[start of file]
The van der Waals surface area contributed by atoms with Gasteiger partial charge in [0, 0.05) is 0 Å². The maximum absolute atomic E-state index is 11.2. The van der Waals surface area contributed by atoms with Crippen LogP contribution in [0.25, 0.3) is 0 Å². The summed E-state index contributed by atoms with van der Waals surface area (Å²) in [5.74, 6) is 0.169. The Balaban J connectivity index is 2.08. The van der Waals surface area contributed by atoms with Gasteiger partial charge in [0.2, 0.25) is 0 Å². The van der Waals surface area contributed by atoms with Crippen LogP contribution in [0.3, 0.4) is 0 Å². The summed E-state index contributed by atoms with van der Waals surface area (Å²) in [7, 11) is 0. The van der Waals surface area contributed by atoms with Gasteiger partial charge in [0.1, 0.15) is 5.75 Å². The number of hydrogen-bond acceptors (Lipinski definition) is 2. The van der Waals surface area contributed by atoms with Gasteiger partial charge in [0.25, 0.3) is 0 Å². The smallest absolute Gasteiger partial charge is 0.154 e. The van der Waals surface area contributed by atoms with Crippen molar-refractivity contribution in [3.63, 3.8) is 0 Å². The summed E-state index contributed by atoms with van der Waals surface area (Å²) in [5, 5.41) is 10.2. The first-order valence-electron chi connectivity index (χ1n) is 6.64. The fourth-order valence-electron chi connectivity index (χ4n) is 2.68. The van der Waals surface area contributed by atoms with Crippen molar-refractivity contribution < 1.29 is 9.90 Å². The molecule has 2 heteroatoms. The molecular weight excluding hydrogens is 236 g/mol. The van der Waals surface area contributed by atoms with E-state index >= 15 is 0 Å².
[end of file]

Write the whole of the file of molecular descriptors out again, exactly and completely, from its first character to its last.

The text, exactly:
The van der Waals surface area contributed by atoms with Gasteiger partial charge in [0, 0.05) is 0 Å². The maximum absolute atomic E-state index is 11.2. The van der Waals surface area contributed by atoms with Crippen LogP contribution in [0.25, 0.3) is 0 Å². The summed E-state index contributed by atoms with van der Waals surface area (Å²) in [5.74, 6) is 0.169. The Balaban J connectivity index is 2.08. The van der Waals surface area contributed by atoms with Gasteiger partial charge in [0.2, 0.25) is 0 Å². The van der Waals surface area contributed by atoms with Crippen LogP contribution in [0.3, 0.4) is 0 Å². The summed E-state index contributed by atoms with van der Waals surface area (Å²) in [7, 11) is 0. The van der Waals surface area contributed by atoms with Gasteiger partial charge in [0.1, 0.15) is 5.75 Å². The number of hydrogen-bond acceptors (Lipinski definition) is 2. The van der Waals surface area contributed by atoms with Gasteiger partial charge in [0.25, 0.3) is 0 Å². The smallest absolute Gasteiger partial charge is 0.154 e. The van der Waals surface area contributed by atoms with Crippen molar-refractivity contribution in [3.63, 3.8) is 0 Å². The summed E-state index contributed by atoms with van der Waals surface area (Å²) in [5, 5.41) is 10.2. The first-order valence-electron chi connectivity index (χ1n) is 6.64. The fourth-order valence-electron chi connectivity index (χ4n) is 2.68. The van der Waals surface area contributed by atoms with Crippen molar-refractivity contribution < 1.29 is 9.90 Å². The molecule has 2 heteroatoms. The molecular weight excluding hydrogens is 236 g/mol. The van der Waals surface area contributed by atoms with E-state index >= 15 is 0 Å².